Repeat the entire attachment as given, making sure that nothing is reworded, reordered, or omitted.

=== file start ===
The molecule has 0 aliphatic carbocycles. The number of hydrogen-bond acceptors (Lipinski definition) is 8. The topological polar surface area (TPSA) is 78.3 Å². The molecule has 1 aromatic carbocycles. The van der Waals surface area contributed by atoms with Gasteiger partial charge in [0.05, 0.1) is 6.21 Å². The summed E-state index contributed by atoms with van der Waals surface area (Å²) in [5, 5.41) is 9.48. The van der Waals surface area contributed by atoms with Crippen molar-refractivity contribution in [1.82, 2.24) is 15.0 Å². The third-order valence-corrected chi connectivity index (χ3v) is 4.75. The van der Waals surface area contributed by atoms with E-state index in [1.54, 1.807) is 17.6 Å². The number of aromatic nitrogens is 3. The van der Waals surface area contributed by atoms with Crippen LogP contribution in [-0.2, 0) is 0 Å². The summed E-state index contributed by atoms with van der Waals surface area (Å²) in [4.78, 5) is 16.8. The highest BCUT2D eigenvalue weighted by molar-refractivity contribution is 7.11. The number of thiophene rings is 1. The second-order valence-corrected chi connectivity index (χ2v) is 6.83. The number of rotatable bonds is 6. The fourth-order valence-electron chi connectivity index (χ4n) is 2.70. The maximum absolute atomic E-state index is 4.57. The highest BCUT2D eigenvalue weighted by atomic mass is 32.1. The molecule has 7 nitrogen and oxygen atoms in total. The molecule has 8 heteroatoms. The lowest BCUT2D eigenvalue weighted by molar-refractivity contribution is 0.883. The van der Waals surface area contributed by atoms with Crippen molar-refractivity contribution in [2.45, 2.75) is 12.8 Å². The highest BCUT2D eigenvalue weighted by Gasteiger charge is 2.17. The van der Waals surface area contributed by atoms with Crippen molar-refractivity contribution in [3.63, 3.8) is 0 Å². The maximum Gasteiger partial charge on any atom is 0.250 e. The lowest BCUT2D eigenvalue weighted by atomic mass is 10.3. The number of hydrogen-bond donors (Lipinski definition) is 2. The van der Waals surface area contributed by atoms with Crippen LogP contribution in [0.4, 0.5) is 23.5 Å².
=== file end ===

The molecule has 0 aliphatic carbocycles. The number of hydrogen-bond acceptors (Lipinski definition) is 8. The topological polar surface area (TPSA) is 78.3 Å². The molecule has 1 aromatic carbocycles. The van der Waals surface area contributed by atoms with Gasteiger partial charge in [0.05, 0.1) is 6.21 Å². The summed E-state index contributed by atoms with van der Waals surface area (Å²) in [5, 5.41) is 9.48. The van der Waals surface area contributed by atoms with Crippen molar-refractivity contribution in [1.82, 2.24) is 15.0 Å². The third-order valence-corrected chi connectivity index (χ3v) is 4.75. The van der Waals surface area contributed by atoms with E-state index in [1.54, 1.807) is 17.6 Å². The number of aromatic nitrogens is 3. The van der Waals surface area contributed by atoms with Crippen LogP contribution in [-0.2, 0) is 0 Å². The summed E-state index contributed by atoms with van der Waals surface area (Å²) in [4.78, 5) is 16.8. The highest BCUT2D eigenvalue weighted by molar-refractivity contribution is 7.11. The number of thiophene rings is 1. The second-order valence-corrected chi connectivity index (χ2v) is 6.83. The number of rotatable bonds is 6. The fourth-order valence-electron chi connectivity index (χ4n) is 2.70. The maximum absolute atomic E-state index is 4.57. The highest BCUT2D eigenvalue weighted by atomic mass is 32.1. The molecule has 7 nitrogen and oxygen atoms in total. The molecule has 8 heteroatoms. The lowest BCUT2D eigenvalue weighted by molar-refractivity contribution is 0.883. The van der Waals surface area contributed by atoms with Crippen molar-refractivity contribution in [2.45, 2.75) is 12.8 Å². The highest BCUT2D eigenvalue weighted by Gasteiger charge is 2.17. The van der Waals surface area contributed by atoms with Crippen molar-refractivity contribution in [3.63, 3.8) is 0 Å². The maximum Gasteiger partial charge on any atom is 0.250 e. The lowest BCUT2D eigenvalue weighted by atomic mass is 10.3. The number of hydrogen-bond donors (Lipinski definition) is 2. The van der Waals surface area contributed by atoms with Crippen LogP contribution in [0.4, 0.5) is 23.5 Å².